Readers who are familiar with Reed’s horror romance fiction, but not his straightforward romance writing, may perhaps be forgiven for expecting Dan and Sullivan to be plotting Adam’s murder, or for Mark to show up in Dan and Sullivan’s bedroom with a butcher knife. Reed says, “The story of two people finding love after experiencing great loss was compelling enough without horrific or suspense undertones. I am finding more and more that writing about relationships—why they succeed, why they fail, what kind of vulnerabilities lay within all of our hearts—to be a very satisfying subject to write about.”

Reed often uses the device of horror to explore the everyday fears that each of us faces. For example, he says, “Bashed, my novel about a couple torn apart by a brutal hate crime, is ostensibly a love/ghost story, but the book explores how gay people can feel vulnerable and even how we fear our own darkest impulses.” Likewise, in Orientation, he explores the terror of AIDS.

“Fear and love have a lot in common,” Reed says, “Fear is a powerful emotion and I’m fascinated by how people react to terrifying situations, and what makes evil characters tick.” He says, “Readers of horror want to be scared; it’s terrifying and fun all at once. I know many people may disagree with my idea of fun, my partner included,” but, he says, “Readers of horror want a satisfying ending, that’s the safe part. Fiction is a created world where things can be put to right, unlike the real world, where atrocity doesn’t necessarily have rhyme or reason” and may go unchecked. “There’s a certain security in allowing yourself to be scared in a book, when you know you’re in safe hands and everything will come out all right.”

Similarly, Reed says, “Love is unpredictable and often terrifying. Good can turn bad very quickly. There’s a remarkable emotional vulnerability. Readers like romance because it’s a controlled world. They can count on a happily-ever-after ending. Romance in fiction allows the reader to experience the thrill and conflict of love, in a safe way, because the reader knows it’s not real.”

“One of the things I have been trying to do in much of my work,” Reed says, “is combine my two favorite genres—horror and romance—into one compelling read. I think the sense of emotional vulnerability applies to both romance and horror. Vulnerability is universal and that’s why people enjoy reading about it.”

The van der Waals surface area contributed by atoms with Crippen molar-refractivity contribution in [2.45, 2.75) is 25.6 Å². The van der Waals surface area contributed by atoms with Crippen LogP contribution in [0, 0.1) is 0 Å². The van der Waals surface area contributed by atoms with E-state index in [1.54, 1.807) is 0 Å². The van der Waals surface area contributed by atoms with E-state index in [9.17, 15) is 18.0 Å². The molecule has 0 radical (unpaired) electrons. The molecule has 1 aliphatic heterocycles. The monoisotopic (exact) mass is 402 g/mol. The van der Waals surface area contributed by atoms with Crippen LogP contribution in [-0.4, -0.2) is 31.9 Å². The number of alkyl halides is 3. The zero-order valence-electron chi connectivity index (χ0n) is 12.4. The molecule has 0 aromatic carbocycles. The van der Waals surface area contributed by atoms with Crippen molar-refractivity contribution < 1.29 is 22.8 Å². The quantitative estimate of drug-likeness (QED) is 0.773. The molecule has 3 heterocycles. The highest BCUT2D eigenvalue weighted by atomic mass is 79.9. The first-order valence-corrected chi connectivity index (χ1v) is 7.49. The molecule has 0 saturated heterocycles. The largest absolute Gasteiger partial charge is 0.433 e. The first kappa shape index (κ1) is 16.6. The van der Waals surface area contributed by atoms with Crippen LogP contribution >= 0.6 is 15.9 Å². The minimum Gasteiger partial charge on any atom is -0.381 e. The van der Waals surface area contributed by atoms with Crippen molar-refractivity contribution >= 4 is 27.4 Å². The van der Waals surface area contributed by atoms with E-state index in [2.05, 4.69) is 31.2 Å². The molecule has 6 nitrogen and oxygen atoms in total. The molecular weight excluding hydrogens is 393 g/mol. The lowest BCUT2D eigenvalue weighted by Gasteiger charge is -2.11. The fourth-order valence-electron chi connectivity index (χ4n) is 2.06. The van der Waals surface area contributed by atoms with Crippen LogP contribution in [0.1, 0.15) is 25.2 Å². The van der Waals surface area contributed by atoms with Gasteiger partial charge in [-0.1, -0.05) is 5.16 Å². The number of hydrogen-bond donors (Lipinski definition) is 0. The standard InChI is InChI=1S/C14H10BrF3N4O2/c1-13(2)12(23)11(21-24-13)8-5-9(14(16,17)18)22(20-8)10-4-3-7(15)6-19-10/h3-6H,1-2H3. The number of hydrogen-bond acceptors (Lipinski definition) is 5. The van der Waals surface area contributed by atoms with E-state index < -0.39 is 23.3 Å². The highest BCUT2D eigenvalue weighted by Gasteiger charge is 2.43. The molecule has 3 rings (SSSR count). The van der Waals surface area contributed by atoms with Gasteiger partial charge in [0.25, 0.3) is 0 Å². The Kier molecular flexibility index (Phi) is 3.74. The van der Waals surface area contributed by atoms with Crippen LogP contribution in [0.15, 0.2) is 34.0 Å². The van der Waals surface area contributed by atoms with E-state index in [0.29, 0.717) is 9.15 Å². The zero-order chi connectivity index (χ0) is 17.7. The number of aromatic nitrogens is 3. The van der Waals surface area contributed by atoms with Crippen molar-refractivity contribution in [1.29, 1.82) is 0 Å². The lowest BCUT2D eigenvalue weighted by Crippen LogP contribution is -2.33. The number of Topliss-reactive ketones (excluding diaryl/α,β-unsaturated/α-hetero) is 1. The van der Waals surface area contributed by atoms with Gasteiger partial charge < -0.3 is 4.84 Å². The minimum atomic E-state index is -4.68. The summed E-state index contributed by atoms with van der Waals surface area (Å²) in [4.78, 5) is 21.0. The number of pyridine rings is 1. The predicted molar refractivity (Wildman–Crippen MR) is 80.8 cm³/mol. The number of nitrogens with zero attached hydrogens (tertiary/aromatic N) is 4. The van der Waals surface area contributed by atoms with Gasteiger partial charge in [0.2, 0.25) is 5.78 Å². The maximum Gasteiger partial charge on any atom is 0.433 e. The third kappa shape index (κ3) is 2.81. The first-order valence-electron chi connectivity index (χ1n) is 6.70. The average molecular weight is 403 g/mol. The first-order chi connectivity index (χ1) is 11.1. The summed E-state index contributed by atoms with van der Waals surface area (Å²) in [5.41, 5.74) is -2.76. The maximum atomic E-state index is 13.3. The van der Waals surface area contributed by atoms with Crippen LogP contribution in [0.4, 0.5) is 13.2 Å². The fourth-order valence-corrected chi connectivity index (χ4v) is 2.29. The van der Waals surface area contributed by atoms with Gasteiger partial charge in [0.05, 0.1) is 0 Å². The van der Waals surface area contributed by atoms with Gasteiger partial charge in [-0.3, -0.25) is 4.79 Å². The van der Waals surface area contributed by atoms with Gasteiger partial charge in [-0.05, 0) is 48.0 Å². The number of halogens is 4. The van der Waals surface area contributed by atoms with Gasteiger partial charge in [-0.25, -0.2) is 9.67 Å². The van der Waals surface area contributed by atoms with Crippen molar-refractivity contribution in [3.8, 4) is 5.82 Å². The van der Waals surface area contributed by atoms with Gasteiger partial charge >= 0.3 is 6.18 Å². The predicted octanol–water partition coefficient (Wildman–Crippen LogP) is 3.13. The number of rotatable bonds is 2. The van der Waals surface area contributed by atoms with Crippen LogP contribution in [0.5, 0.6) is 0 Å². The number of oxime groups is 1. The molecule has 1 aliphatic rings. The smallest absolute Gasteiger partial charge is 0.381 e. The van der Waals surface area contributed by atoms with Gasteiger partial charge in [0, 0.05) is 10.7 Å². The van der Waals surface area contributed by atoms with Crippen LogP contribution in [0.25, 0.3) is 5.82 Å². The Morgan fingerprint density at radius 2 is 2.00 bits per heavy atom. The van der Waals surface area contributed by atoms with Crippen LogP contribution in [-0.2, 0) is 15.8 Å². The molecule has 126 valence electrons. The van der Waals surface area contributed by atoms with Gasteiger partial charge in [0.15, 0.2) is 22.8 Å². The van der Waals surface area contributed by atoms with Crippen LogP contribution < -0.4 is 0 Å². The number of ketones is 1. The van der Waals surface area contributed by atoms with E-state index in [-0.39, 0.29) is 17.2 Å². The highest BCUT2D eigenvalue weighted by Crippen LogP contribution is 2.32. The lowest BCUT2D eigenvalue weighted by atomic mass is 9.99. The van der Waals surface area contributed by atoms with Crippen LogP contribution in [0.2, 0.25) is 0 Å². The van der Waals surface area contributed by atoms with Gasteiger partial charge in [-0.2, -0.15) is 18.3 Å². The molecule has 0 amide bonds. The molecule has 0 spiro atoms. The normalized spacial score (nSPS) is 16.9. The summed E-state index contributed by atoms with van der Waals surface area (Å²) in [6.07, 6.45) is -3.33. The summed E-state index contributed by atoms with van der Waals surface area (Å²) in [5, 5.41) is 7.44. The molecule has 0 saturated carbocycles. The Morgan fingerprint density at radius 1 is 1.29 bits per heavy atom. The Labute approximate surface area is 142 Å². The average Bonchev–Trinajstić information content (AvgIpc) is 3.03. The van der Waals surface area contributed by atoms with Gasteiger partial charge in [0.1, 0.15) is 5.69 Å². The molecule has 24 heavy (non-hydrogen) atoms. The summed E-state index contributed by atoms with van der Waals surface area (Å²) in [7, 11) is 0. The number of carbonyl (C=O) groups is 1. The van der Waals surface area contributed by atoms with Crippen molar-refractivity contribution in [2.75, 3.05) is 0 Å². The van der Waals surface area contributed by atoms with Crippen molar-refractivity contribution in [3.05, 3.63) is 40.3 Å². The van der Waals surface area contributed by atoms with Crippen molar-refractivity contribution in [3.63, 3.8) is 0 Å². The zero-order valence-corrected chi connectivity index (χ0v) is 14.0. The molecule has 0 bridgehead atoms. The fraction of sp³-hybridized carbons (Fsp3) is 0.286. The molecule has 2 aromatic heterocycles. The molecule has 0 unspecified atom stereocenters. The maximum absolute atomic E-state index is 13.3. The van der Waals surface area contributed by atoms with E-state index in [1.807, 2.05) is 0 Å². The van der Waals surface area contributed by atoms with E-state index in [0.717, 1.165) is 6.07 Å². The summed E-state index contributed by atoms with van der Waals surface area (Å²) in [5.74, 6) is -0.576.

How does Reed write scary? “I don’t know that I consciously set out to be ‘scary.’ I do put my characters in peril and readers can identify with the fear. I also like to get inside the head of my villain, whether he’s a serial killer, a vampire, a werewolf, or a malevolent spirit.” Reed confesses, “There’s something I find fascinating about the obsession of the evil character who walks very close to the flame. When writing about him, I walk very close too, and I take my readers along on my journey.” He says he doesn’t necessarily want to convey sympathy for his bad guys, but “I like to think I create some understanding.” He portrays his villains “in shades of gray, not black.”

Reed does his writing in the morning followed by a refreshing dip in his pool, which in chilly Seattle, where he now lives with his long-time partner, Bruce, must make his nipples pop into high beams. Does his writing equally give him the shivers? “I am the man behind the curtain,” he says, “so when it comes to inspiring fear or ratcheting up suspense, I am doing that very deliberately. So I can’t say that it really scares me.”

Reed says that his home life is his “safe haven.” One of the few things that frighten Reed is the thought of losing someone he loves, his long-time partner, Bruce, or his son, Nick, and his son’s partner, Tarik. “Bruce and I have been married in our hearts for going on a decade now. We are registered domestic partners in Washington, which gives us many of the same benefits as married couples, but it still ain’t the same thing and I resent that. It feels very much second-class citizen to me.” Reed often uses our most intimate fears in his writing. He says, “In books like IM and A Demon Inside,  for example, I explore the fear of being alone and the lengths one might go to, to quell that fear.”

Reed’s books are sexually thrilling. “I love exploring the dark side of sex because the other side of that coin is obsession, which is a pretty consistent theme throughout my work. Sex in the context of horror can be very powerful because of the vulnerability and the passion—being driven to do something that may not be wise, or even safe.”  While “killer” sex can be a turn-on, is it appropriate to get turned on by it? Susie Bright has defended “snuff” porn (the fictional kind, not the real stuff) because she says that we express the full range of human emotions in sex, not just sunshine and lovey-dovey.  Reed says that when he writes sex within the context of horror, “I think presenting reactions from both victim and malevolent force make for compelling reading, so yes, both are appropriate, if handled right.”